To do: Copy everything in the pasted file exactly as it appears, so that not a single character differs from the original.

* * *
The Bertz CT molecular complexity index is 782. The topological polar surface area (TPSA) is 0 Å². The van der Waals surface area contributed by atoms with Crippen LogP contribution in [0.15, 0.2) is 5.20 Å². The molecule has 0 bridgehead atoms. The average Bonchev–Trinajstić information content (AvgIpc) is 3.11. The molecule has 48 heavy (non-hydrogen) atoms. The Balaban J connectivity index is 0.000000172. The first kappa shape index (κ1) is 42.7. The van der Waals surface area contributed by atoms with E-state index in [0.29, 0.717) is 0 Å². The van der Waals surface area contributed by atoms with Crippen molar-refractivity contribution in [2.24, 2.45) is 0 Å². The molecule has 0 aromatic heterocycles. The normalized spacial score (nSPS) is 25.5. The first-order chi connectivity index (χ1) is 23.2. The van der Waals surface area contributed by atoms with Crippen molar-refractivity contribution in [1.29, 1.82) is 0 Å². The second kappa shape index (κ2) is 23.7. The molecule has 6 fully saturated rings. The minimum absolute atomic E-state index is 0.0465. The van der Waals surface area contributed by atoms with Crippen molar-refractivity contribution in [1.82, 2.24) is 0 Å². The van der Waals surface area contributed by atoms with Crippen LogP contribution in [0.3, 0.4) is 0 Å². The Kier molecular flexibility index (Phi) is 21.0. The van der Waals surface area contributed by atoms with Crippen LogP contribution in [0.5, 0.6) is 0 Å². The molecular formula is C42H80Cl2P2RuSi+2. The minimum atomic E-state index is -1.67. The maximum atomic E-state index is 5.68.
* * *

The Bertz CT molecular complexity index is 782. The topological polar surface area (TPSA) is 0 Å². The van der Waals surface area contributed by atoms with Crippen LogP contribution in [0.15, 0.2) is 5.20 Å². The molecule has 0 bridgehead atoms. The average Bonchev–Trinajstić information content (AvgIpc) is 3.11. The molecule has 48 heavy (non-hydrogen) atoms. The Balaban J connectivity index is 0.000000172. The first kappa shape index (κ1) is 42.7. The van der Waals surface area contributed by atoms with E-state index in [0.29, 0.717) is 0 Å². The van der Waals surface area contributed by atoms with Crippen molar-refractivity contribution in [2.24, 2.45) is 0 Å². The molecule has 0 aromatic heterocycles. The normalized spacial score (nSPS) is 25.5. The first-order chi connectivity index (χ1) is 23.2. The van der Waals surface area contributed by atoms with Crippen molar-refractivity contribution in [1.29, 1.82) is 0 Å². The second kappa shape index (κ2) is 23.7. The molecule has 6 fully saturated rings. The minimum absolute atomic E-state index is 0.0465. The van der Waals surface area contributed by atoms with Crippen molar-refractivity contribution in [1.82, 2.24) is 0 Å². The van der Waals surface area contributed by atoms with Crippen LogP contribution in [0.3, 0.4) is 0 Å². The Kier molecular flexibility index (Phi) is 21.0. The van der Waals surface area contributed by atoms with Crippen LogP contribution in [0.5, 0.6) is 0 Å². The molecular formula is C42H80Cl2P2RuSi+2. The minimum atomic E-state index is -1.67. The maximum atomic E-state index is 5.68.